Opinion: Re-think Community To Address Social Determinants Of Health

If we want healthier communities that spend less on medical care, we need more effective community-based management and intervention, and better communication between the social services and medical communities.

In recent years, social determinants of health have become central to conversations about health-care delivery, and with good reason: medically complex patients and those with unmet behavioral and social needs consume a disproportionate amount of time and money in the health-care system.

But while addressing social determinants of health is essential to individual wellness and building strong communities, expanding standard medical systems, methods and care to do so is not the answer.

If we want healthier communities that need less medical care, we need more effective community-based management and intervention, and better communication between the social services and medical communities. A new care model based on smart networks and run by social service providers with a deep understanding of the complex, adaptive and overlapping factors that shape social networks and influence individual and community health is needed.

Use The Right Tool

Underlying modern medical care is a solid foundation of deep, evidence-based knowledge. Practitioners undergo rigorous training to learn it, and practice specialized methods within highly sophisticated systems to deliver safe and effective care. Equally, social service practitioners undertake their own unique and specialized training. And both social service and medical disciplines need dedication and passion that does not necessarily crossover.

We would not expect a caseworker to perform a Cesarean section, and we should not expect an obstetrician to find a child support lawyer for her patient.

Don’t Reinvent The Wheel

Additionally, medical system management of social determinants of health will increase, not decrease, costs. “Super-utilizers” – those 3 percent of individuals who account for 30 percent of health-care costs – experience social determinants that negatively impact their health prior to entering the health-care system. Addressing social issues at the end of the cycle is like providing primary care in the emergency room – it costs more and is less effective than preventive treatment.

Further, a cross-sectional, longitudinal analysis of 4,774 publicly insured or uninsured super-utilizers in the Denver area showed that fewer than half remained super-utilizers at 7 months and only 28 percent remained at the end of a year despite the number of people in the cohort staying the same. Some lost coverage and were no longer tracked. Others had improvement in an acute medical problem, lowering their cost to a level outside the high utilizer definition. At the same time, new cases from the community took their place in the high-utilizer cohort.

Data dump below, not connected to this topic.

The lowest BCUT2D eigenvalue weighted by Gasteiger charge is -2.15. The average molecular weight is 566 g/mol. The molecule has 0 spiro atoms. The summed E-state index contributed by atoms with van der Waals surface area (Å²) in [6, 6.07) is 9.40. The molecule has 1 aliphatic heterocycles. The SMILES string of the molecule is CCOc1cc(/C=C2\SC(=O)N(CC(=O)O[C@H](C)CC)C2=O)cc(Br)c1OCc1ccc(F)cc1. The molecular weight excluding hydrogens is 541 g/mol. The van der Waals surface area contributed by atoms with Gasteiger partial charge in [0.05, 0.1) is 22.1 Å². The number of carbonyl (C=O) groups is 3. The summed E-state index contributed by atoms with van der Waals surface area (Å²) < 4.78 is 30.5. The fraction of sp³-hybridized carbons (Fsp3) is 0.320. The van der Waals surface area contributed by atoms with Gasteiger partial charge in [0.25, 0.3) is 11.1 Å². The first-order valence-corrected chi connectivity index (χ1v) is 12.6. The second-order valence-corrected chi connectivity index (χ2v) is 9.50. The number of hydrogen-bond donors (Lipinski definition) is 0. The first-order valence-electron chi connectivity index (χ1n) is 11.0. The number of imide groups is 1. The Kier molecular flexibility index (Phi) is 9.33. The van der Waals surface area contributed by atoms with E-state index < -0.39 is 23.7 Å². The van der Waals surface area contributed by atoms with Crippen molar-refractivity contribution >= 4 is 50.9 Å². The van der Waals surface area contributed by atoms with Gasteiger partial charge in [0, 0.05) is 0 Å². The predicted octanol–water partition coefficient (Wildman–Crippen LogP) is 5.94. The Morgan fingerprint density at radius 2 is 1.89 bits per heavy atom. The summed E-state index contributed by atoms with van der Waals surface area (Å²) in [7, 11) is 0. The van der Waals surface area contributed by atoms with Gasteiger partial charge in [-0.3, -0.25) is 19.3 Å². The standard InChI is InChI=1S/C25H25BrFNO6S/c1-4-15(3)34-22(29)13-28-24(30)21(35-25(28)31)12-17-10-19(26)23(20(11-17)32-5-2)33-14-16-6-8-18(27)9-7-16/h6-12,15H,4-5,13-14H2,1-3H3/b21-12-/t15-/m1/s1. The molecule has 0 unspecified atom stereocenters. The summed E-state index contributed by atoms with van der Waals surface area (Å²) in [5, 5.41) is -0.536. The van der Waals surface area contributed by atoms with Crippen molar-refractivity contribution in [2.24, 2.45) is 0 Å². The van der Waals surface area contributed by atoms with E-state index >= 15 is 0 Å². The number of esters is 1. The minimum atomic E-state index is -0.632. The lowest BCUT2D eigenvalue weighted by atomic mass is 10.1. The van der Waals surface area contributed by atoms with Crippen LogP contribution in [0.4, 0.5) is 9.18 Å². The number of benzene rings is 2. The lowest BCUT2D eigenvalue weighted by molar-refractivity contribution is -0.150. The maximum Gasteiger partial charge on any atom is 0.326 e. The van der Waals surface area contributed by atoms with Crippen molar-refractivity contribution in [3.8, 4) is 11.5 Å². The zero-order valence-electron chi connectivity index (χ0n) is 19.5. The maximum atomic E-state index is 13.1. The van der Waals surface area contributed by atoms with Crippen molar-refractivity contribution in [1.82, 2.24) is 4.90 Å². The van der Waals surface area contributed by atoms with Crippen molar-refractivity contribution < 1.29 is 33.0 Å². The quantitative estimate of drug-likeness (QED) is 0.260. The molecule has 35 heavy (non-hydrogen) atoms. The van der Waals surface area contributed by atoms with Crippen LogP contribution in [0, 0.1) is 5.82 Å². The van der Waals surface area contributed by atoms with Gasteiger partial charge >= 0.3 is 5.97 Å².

At any given time, therefore, those currently being served by the medical system represent only a fraction of the total number of individuals experiencing social issues that will likely lead to super-utilization in the future. Social determinants of health are continually generating new super-utilizers, and the health-care system does not have the capability or capacity to adapt quickly enough to make meaningful change.

The place where social problems originate is the place where they need to be addressed: in a new, community-based care model using smart networks of social service provider panels. A community-based model will:

  • Address problems at the source.
  • Allow for cleaner, more cost-effective implementation into social service systems already specializing in addressing social determinants of health.
  • Empower communities and encourage place-based adaptation to meet local needs and grow community-specific capabilities that drive sustainable change.
  • Easily integrate into value-based health-care risk models accessible by referral from medical practitioners.
  • Create outcome-driven reimbursement strategies that hold both medical and community providers accountable.
  • Improve medical care while reducing medical costs associated with social complications.

There is an incredible opportunity for medical management, community social service and governmental systems to collaboratively develop a new care model that addresses social determinants of health, better serves the common good and reduces costs.

Michael Rohwer is executive director of Curandi and a member of The Lund Report's board of directors. You can reach him at [email protected].